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Department of Social Anthropology


Iterations of disclosure and disavowal – or the performative confession of love or hate - are mutually entwined in the holism of Shi’i Islamic ethics. Together, these obligations provide the means of cultivating faith in ways that might be playful, joyful,

and irreverent. At a fifth of the population, the Shi’a form the largest religious minority in Pakistan where they occupy a precarious position in relation to a Sunni-Islamic majority state. Despite the threat of marginalization and violence, finding new avenues through which to practice publicity has become central to Shi’i groups’ demands for recognition. Seizing on an upsurge in social media usage, new digital collectives built from existing prayer unions use Facebook and TikTok to disclose their faith and disavow their enemies through the affective qualities of live recording, satirical performance, and recitations that celebrate the virtues of divine figures.

Examining the affective conditions through which the Shi’a disclose their faith in Pakistan, this project will provide the empirical grounding for a new theory of ethical life through the study of “threshold media”. It is possible to understand contemporary political and religious life in an era of mass mediation as characterized by its thresholds, such as of outrage, heightened sentiment, or controversy. In this context, remaining on the middle ground while the poles of order and disorder realign involves heightened attunement not only to how things are but also to the changing boundaries of how they might be.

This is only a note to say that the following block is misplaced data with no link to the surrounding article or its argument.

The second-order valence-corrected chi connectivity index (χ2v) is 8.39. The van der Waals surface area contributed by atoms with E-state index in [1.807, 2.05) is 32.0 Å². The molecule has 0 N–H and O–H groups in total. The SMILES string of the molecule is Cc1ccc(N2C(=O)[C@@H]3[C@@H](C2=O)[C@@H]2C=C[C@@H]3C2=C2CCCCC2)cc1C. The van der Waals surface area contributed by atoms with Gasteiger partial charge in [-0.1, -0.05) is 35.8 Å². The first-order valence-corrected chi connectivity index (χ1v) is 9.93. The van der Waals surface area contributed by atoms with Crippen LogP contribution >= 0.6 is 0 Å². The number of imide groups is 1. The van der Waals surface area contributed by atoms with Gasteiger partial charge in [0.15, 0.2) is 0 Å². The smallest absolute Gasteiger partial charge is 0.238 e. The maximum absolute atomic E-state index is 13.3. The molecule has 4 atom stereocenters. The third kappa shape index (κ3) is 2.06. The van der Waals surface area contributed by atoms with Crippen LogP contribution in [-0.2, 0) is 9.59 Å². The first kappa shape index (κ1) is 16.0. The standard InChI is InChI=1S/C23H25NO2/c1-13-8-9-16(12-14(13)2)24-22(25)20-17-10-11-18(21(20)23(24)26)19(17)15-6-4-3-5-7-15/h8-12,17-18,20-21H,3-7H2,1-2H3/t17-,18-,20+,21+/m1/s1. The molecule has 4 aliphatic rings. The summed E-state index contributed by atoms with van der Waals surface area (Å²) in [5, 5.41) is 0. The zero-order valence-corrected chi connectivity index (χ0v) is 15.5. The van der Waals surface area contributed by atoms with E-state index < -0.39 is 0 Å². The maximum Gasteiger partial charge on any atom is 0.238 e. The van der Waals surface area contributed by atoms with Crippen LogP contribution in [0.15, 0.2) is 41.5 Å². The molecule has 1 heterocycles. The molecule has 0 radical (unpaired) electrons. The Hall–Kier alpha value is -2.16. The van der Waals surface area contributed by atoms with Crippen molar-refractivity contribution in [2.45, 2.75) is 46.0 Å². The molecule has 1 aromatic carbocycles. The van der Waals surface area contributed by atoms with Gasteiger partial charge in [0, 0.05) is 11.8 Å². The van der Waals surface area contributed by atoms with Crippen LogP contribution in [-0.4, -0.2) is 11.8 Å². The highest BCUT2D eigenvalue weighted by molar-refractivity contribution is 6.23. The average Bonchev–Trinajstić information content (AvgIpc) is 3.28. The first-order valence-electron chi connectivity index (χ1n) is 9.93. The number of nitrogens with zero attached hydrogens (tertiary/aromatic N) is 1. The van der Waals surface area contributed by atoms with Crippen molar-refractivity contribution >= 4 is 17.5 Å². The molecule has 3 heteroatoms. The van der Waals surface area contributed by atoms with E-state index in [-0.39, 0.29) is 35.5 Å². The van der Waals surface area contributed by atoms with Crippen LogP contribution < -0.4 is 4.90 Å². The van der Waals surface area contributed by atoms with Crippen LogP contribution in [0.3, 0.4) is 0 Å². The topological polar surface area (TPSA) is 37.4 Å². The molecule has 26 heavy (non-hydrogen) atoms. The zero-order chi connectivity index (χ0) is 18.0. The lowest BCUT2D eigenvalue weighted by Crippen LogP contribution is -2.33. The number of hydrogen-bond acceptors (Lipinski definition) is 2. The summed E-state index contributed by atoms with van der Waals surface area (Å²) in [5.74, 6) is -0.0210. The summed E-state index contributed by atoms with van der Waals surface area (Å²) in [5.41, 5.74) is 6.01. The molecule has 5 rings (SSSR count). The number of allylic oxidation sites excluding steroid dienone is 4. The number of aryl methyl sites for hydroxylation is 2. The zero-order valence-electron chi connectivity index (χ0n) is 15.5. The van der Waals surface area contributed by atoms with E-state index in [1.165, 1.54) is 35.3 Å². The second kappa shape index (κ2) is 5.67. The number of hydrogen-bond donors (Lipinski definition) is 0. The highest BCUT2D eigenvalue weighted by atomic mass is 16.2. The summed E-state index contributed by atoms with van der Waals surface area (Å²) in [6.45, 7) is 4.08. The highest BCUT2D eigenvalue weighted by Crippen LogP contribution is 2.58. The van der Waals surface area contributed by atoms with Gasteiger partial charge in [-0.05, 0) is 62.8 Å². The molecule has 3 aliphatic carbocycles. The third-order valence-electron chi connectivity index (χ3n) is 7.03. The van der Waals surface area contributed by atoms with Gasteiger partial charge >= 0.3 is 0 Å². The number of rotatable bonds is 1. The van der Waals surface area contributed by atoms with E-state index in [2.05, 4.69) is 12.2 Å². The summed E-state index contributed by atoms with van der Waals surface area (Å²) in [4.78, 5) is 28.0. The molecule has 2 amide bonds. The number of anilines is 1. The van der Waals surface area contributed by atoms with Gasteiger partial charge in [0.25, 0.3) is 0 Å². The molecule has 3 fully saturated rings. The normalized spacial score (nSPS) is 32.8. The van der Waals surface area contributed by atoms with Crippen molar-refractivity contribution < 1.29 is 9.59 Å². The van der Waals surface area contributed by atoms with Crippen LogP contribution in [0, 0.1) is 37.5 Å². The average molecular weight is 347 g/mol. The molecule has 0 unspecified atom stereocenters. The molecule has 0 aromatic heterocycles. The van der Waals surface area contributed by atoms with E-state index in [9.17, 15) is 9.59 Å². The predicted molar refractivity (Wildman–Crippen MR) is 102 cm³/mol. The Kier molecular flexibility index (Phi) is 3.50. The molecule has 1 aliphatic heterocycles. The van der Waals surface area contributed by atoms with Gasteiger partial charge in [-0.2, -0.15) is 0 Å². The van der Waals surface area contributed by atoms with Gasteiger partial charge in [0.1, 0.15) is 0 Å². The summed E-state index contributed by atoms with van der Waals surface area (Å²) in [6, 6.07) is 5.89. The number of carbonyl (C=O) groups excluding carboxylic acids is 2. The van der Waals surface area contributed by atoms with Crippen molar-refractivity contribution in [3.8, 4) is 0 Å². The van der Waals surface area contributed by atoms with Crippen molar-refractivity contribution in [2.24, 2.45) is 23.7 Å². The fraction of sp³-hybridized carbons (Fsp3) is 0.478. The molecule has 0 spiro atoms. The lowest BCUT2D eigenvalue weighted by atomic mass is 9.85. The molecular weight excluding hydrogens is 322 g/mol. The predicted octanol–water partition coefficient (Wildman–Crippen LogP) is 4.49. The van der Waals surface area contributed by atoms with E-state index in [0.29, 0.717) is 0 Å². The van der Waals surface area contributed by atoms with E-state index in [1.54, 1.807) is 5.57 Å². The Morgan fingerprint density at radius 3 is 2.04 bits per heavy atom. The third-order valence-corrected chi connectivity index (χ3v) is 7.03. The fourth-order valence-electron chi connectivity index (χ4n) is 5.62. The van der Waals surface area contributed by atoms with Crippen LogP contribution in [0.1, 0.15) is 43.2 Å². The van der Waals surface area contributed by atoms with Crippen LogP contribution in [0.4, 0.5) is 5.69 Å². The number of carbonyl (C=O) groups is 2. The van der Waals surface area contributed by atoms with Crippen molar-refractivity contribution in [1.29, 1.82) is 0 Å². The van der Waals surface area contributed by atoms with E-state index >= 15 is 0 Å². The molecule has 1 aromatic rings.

Data will be gathered through ethnographic research in Lahore and South Punjab, among the videographers, social media collectives, and events-organisers who publicise the commemoration of celebratory events in Shi’i public life.

Awarding Grant body: Leverhulme Trust (match-funded by the Isaac Newton Trust).

Leverhulme Trust / Isaac Newton Trust Early Career Fellow
Research Associate, Max Planck - Cambridge Centre for Ethics, Economy and Social Change
College Research Associate, King’s College